Cities are in search of a cleaner, faster, neater solution to the rumbling garbage truck. Pipes, suction and automated disposal could be the answer.
How we dispose of our waste in the coming decades is a subject big enough to fill up a dozen reports. This complex topic spans issues from bi-degradable plastic, to mandatory composting, to 3D printing, to changing the makeup of cigarettes so they can be more easily recycled. Nearly 40% of city street litter is cigarette and tobacco waste.
Here we’re just going to look at one facet, waste disposal and transport. We take you now to Songdo, South Korea’s privately built smart city, designed as something of a sci-fi experiment to lure businesses and families away from Seoul, 40 miles to the east. In 2000 it was still a stretch of tidal flats until the Korean government added 500 million tons of sands to create a new commercial district near the international airport.
Of all the innovations attempted in the city, the one most often quoted is its waste disposal system. Garbage trucks simply don’t exist here. When rubbish is placed in trash cans across the city’s apartments, kitchens, halls and offices, it’s then automatically sucked out through a series of pressurised pipes to an underground sorting centre where it’s separated to be recycled, buried or burned for energy. It’s a proper Jetsons future – cleaner, quieter, more efficient, with trucks off the streets, pollution down, and rubbish not humming gently in the heat until collection day.
Automated trash has a history
While slick, behind the scenes, vacuum collection of waste frequently pops up as a must-have in future city plans, it’s not as new or radical as it sounds. The technique actually dates to the 1960s and was first introduced in Sweden for hospital use.
Obviously there have been advances. For example, today’s automated trash cans are remotely monitored to check when they’re full and ready to be emptied. And Songdo’s set-up is so highly mechanised that when the BBC visited the plant in 2016, they could only count seven employees. In the past, less hi-tech systems have called on users to separate waste out before popping it into the appropriate chute – cardboard, food, etc. An early example would be Roosevelt Island on the East River in New York. Since the 1970s, 16 tower blocks have fed the island’s entire waste through a series of pressurised chutes into a now rather dated extraction system. Disneyland was an early proponent too.
But increasingly, as in Songdo, the smart cities of the future will handle that automatically at the sorting centre. Tough waste, such as glass and metal, can still give the system a hard time though, abrading the pipes down which it’s transported. Finnish company MariMatic has become something of a world leader in this technology, in part through the patents it developed for specially durable bends to solve the issue.
MariMatic is also behind what’s claimed to be the largest AWDS (automatic waste disposal system) in the world, at work under the largest mosque in the world, the Al-Masjid al-Haram in Mecca, Saudi Arabia. It collects 900 tons of solid waste every day, and transports it through a 30 km network of pipes to a waste station where it’s compacted.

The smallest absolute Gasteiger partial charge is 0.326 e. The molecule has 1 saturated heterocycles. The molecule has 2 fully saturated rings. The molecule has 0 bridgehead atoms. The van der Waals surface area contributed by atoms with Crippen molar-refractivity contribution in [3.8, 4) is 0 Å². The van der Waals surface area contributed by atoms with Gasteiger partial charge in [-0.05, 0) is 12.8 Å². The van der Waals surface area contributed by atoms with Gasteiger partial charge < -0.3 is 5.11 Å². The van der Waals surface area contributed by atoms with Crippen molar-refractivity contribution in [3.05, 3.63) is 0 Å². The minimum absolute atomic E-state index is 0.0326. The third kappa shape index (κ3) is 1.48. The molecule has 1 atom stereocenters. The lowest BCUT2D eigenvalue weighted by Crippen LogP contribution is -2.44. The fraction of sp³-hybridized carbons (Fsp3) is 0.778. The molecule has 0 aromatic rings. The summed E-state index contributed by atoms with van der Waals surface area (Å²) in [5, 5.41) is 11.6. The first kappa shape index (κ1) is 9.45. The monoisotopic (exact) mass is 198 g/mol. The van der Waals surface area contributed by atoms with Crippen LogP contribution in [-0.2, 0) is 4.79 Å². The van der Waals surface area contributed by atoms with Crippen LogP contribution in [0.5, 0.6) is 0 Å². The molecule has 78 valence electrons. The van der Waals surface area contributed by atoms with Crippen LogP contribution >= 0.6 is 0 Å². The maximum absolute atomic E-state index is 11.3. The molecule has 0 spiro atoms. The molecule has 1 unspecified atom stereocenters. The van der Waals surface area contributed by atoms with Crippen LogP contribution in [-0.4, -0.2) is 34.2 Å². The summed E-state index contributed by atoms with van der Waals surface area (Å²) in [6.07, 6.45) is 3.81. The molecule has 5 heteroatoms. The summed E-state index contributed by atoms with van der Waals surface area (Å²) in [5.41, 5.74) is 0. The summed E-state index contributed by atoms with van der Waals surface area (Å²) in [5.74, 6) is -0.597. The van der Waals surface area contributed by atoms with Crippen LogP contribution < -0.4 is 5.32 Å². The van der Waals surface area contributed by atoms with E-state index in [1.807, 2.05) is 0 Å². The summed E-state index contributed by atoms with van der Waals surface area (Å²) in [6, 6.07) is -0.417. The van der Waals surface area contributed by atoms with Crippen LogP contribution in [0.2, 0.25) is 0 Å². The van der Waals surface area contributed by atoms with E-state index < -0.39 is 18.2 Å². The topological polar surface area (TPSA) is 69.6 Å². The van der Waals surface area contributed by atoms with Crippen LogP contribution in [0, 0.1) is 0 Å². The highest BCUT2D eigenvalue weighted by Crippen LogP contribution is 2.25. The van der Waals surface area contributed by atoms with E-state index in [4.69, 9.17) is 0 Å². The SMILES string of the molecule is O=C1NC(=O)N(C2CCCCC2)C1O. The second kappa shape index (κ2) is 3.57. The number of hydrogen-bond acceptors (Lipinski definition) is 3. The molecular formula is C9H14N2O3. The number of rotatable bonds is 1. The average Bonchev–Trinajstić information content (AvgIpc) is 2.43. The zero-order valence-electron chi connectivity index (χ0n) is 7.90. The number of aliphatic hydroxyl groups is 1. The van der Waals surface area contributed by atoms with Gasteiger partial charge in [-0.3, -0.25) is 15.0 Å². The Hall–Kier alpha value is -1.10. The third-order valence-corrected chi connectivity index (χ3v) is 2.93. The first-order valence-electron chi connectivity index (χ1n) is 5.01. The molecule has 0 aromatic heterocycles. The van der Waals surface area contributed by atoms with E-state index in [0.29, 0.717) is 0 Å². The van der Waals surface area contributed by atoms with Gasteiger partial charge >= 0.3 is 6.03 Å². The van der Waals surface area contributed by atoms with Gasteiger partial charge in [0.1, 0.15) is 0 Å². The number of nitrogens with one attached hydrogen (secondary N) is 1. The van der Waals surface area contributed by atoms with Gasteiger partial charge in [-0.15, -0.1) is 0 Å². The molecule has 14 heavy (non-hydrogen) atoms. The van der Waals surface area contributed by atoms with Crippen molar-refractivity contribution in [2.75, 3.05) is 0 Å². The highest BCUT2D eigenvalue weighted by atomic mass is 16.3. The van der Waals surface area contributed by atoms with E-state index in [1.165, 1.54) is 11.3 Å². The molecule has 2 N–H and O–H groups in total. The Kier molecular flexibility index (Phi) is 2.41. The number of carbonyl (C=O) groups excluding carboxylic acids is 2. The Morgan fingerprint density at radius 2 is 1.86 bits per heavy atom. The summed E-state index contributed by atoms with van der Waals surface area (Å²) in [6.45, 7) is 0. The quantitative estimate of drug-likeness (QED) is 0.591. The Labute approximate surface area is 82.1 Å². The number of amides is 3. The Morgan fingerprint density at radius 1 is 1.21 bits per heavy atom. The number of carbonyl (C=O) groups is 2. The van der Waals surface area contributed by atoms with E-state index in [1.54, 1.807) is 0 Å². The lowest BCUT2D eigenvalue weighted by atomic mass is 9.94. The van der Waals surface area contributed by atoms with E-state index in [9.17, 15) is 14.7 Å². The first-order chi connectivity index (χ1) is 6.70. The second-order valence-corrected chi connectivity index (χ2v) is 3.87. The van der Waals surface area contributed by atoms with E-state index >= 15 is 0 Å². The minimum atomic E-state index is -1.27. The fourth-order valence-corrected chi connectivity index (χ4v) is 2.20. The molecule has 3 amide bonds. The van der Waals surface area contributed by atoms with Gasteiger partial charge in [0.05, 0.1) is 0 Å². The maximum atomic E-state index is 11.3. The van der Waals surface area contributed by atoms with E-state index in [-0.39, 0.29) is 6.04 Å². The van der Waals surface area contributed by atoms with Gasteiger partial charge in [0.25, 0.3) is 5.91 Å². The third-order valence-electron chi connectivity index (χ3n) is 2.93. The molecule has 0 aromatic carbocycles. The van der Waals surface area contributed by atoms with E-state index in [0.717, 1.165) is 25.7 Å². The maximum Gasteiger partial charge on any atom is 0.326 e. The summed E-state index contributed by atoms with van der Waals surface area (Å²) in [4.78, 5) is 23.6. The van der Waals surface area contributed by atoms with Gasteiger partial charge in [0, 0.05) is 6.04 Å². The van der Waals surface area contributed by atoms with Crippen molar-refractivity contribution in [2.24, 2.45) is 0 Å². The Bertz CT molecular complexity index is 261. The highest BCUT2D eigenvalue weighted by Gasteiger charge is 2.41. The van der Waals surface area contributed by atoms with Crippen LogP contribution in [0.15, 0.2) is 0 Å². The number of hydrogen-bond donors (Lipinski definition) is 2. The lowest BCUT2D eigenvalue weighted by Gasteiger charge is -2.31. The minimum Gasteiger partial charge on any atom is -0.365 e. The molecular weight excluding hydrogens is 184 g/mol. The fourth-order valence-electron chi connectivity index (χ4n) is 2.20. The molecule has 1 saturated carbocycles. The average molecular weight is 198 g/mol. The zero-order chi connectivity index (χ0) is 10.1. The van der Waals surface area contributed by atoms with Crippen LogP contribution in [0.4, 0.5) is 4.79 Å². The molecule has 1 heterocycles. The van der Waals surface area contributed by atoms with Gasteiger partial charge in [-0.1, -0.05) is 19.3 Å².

Bringing older cities up to speed
Meanwhile, back in New York, the High Line project has explored a retrofitted solution for cities struggling with waste. It transports up to 30 tons of material a day through 1.5 miles of pneumatic tubing slung beneath an elevated parkway.
Such is New York’s challenge in this field, the city’s Department of Sanitization recently offered a $1 million contract to whoever could deliver a workable Save As You Throw program. Incentivized waste disposal, where a city’s population receives micro-sized tax or rent rebates for everything they responsibly dispose of, is a holy grail for conurbations desperate to drive down the cost of waste disposal. Unfortunately, it’s hugely complex because of the number of stakeholders involved.
A stepping stone to Songdo’s all singing waste disposal system is the use of underground bin systems, which is starting to catch on across Europe. Bin chutes set into the pavement outside homes feed rubbish into underground containers that are then hoisted out by specialist vehicles. Homeowners no longer need individual bins cluttering up their property (when the system was installed in a UK suburb last year, it replaced 9000 wheelie bins) and trucks come out less frequently.
However, whereas as new smart cities can design their disposal systems from the (under)ground up, ‘retrofitting’ attitudes towards waste, such as Save As You Throw, might yet remain the more achievable target for older cities.
At Sequeent, we are always looking at what’s happening below the surface. If you would like to read more articles like this one, check out our Unearthed Report: Future Cities and how Geology will play its part. Or follow us on LinkedIn for regular industry content and case studies.